I have noticed that many American web-sites refer to suckers rather than side-shoots. Suckers in Britain are stems growing from the base which occasionally happens with tomatoes. Since I don’t think the Americans will change their language for me, if you’re from the US please read ‘sucker’ where I refer to side-shoot.
The name of the game is growing tomatoes, not foliage, but the tomato is naturally a bushy plant. Left to its own devices, it would spread along the ground, producing many side shoots, which would make more side shoots and so on. It would not make that many tomatoes as its energy would be going into growth.
Tomato Side Shoot Removal
To channel the plant’s energy into producing fruit rather than foliage we need to remove the side shoots. These always start in the angle between the leaf and stem, above the leaf.
Some varieties are more prone to side shoot production than others but I have not come across any cordon tomato that doesn’t produce side shoots.
The earlier they are removed, the less energy is wasted. A job to be done at least once a week. They are easy to miss, so whenever you are watering or feeding your tomatoes, keep an eye out for them and remove.
After the plant is stopped, it reacts by producing more side shoots – so watch out.
Be careful not to confuse these shoots with a truss. A truss is the stem that carries the flowers, which turn into tomatoes. These grow from the stem but not from the leaf joint.
Rather than cutting these side shoots off, tear them away. It sounds crude but ripping them away results in better formation of scar tissue and is less likely to bleed or allow disease to get in.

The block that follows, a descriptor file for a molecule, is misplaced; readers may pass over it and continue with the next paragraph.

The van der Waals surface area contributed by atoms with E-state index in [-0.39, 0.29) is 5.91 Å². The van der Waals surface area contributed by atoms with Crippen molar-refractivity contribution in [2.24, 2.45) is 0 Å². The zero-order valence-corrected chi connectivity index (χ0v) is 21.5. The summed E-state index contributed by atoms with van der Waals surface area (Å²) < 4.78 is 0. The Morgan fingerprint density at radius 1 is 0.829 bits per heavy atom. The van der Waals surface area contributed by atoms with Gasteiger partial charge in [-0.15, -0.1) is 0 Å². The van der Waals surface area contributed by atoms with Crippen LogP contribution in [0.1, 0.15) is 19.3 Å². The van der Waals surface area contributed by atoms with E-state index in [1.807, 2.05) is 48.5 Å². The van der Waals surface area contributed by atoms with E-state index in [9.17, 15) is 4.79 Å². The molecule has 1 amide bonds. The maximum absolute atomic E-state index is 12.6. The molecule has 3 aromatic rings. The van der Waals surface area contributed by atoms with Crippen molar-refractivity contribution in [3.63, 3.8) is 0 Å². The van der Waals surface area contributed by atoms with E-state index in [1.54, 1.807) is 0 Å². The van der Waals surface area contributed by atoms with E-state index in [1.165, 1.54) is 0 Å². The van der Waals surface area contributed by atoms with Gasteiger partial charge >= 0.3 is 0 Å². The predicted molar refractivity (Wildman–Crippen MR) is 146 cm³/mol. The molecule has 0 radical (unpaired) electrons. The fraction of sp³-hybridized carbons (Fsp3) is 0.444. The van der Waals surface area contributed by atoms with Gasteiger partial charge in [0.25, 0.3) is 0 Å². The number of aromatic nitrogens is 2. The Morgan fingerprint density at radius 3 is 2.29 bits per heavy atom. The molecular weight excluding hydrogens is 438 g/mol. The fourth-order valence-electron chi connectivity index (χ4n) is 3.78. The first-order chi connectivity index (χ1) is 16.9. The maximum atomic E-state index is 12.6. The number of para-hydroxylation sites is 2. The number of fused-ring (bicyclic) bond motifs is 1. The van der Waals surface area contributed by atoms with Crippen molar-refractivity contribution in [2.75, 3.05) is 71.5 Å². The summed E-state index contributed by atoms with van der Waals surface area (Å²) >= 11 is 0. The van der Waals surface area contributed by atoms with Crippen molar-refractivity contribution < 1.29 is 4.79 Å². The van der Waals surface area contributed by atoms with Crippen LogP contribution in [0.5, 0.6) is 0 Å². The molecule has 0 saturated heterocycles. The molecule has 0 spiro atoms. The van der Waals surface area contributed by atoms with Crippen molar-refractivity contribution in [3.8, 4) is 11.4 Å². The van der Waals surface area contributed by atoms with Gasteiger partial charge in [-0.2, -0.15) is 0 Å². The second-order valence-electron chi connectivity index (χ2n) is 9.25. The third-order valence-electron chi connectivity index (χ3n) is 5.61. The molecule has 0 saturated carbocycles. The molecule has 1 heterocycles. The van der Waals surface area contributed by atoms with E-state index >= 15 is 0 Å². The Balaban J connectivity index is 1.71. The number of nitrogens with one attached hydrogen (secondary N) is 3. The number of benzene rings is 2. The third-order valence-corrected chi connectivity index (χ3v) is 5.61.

If you let a side shoot grow to about 6″ or more you can cut it off, pop it into a pot of wet compost and have another plant. Useful early-season if you find yourself short of plants and it is too late to start more from seed.
As the season draws to a close the plant will not have time to set, grow and ripen more fruits and it is time to stop it. This is usually when the plant has set four or five trusses but with some varieties you can get seven or eight.
A lot depends on when you sowed and planted as well as the speed which the plant grows fruit. Tomatoes range from 50 to 80 days to crop from germination.
How to Stop Tomatoes
Be aware the plant will react to being stopped by trying to form new shoots so you need to increase your vigilance when side-shooting.
If you let the plant just carry on growing you will find yourself with a lot of tiny green tomatoes at the end of the year. Neither use nor ornament.
Further Information: Tomato Growing Guides
- Types of Tomatoes – An Introduction to Tomato Growing Part 1
- Sowing and Starting off Tomatoes – Introduction to Tomato Growing Part 2
- Growing Tomatoes in a Tomato Grow-house (Mini-Greenhouse)
- Growing Tomatoes in a Greenhouse
- Growing Tomatoes in the Greenhouse Border
- Growing Tomatoes in Pots or Grow Bags in the Greenhouse
- Growing Tomatoes by Ring Culture
- Growing Tomatoes in Straw Bales
- Growing Tomatoes Outdoors
- Planting & Growing Tomatoes Outdoors
- Growing Patio Tomatoes – Dwarf Bush Variety Patio Tomatoes
- Water Requirements for Tomatoes
- Ideal Temperatures for Growing Tomatoes
- Removing Tomato Side Shoots (Suckers) & Stopping Tomatoes
- Best Tomato Varieties – My Top Tasty Tomato Picks
- Heirloom Tomatoes (Heritage Tomatoes)
- Best Tomatoes for Greenhouse Growing
- Tomato Troubles & Diseases | Causes & Cures of Tomato Problems
- Raising Tomato Plants from Seed